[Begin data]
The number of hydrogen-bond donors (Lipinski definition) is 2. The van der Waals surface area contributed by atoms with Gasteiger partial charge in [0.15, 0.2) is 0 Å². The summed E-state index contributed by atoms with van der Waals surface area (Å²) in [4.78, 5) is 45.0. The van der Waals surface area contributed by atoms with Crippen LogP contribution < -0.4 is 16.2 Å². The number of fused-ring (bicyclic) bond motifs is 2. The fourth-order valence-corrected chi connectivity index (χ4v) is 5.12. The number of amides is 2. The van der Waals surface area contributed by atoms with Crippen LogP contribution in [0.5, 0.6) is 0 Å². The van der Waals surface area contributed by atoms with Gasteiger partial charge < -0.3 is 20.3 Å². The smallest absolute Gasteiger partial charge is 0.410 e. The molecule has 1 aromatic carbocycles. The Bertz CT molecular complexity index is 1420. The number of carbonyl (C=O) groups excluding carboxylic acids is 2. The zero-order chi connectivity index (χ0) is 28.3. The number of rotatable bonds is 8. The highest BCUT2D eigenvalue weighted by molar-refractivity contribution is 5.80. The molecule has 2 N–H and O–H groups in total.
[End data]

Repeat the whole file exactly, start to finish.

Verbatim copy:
The number of hydrogen-bond donors (Lipinski definition) is 2. The van der Waals surface area contributed by atoms with Gasteiger partial charge in [0.15, 0.2) is 0 Å². The summed E-state index contributed by atoms with van der Waals surface area (Å²) in [4.78, 5) is 45.0. The van der Waals surface area contributed by atoms with Crippen LogP contribution < -0.4 is 16.2 Å². The number of fused-ring (bicyclic) bond motifs is 2. The fourth-order valence-corrected chi connectivity index (χ4v) is 5.12. The number of amides is 2. The van der Waals surface area contributed by atoms with Crippen LogP contribution in [0.5, 0.6) is 0 Å². The van der Waals surface area contributed by atoms with Gasteiger partial charge < -0.3 is 20.3 Å². The smallest absolute Gasteiger partial charge is 0.410 e. The molecule has 1 aromatic carbocycles. The Bertz CT molecular complexity index is 1420. The number of carbonyl (C=O) groups excluding carboxylic acids is 2. The zero-order chi connectivity index (χ0) is 28.3. The number of rotatable bonds is 8. The highest BCUT2D eigenvalue weighted by molar-refractivity contribution is 5.80. The molecule has 2 N–H and O–H groups in total.